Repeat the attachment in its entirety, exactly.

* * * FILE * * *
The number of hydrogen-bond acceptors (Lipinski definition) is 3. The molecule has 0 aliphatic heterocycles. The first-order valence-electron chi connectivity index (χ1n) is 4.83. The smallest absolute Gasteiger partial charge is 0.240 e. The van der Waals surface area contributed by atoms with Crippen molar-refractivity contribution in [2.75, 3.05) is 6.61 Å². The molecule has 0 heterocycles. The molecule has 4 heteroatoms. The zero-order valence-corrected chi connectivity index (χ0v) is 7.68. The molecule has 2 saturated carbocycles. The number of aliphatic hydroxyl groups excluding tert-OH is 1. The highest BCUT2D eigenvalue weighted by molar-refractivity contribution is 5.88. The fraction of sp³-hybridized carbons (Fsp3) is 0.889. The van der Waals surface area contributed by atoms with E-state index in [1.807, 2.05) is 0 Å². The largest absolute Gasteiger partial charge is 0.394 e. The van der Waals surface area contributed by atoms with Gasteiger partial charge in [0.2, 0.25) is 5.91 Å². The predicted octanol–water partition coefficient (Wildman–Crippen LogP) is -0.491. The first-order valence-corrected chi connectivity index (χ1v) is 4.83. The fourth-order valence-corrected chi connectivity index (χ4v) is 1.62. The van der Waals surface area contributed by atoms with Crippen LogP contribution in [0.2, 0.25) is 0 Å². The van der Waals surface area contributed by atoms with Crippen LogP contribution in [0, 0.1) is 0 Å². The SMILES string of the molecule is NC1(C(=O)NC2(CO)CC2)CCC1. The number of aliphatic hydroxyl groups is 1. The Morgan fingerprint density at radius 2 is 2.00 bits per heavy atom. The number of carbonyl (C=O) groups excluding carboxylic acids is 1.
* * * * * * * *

The number of hydrogen-bond acceptors (Lipinski definition) is 3. The molecule has 0 aliphatic heterocycles. The first-order valence-electron chi connectivity index (χ1n) is 4.83. The smallest absolute Gasteiger partial charge is 0.240 e. The van der Waals surface area contributed by atoms with Crippen molar-refractivity contribution in [2.75, 3.05) is 6.61 Å². The molecule has 0 heterocycles. The molecule has 4 heteroatoms. The zero-order valence-corrected chi connectivity index (χ0v) is 7.68. The molecule has 2 saturated carbocycles. The number of aliphatic hydroxyl groups excluding tert-OH is 1. The highest BCUT2D eigenvalue weighted by molar-refractivity contribution is 5.88. The fraction of sp³-hybridized carbons (Fsp3) is 0.889. The van der Waals surface area contributed by atoms with E-state index in [1.807, 2.05) is 0 Å². The largest absolute Gasteiger partial charge is 0.394 e. The van der Waals surface area contributed by atoms with Gasteiger partial charge in [0.2, 0.25) is 5.91 Å². The predicted octanol–water partition coefficient (Wildman–Crippen LogP) is -0.491. The first-order valence-corrected chi connectivity index (χ1v) is 4.83. The fourth-order valence-corrected chi connectivity index (χ4v) is 1.62. The van der Waals surface area contributed by atoms with Crippen LogP contribution in [0.2, 0.25) is 0 Å². The van der Waals surface area contributed by atoms with Crippen LogP contribution in [0, 0.1) is 0 Å². The SMILES string of the molecule is NC1(C(=O)NC2(CO)CC2)CCC1. The number of aliphatic hydroxyl groups is 1. The Morgan fingerprint density at radius 2 is 2.00 bits per heavy atom. The number of carbonyl (C=O) groups excluding carboxylic acids is 1.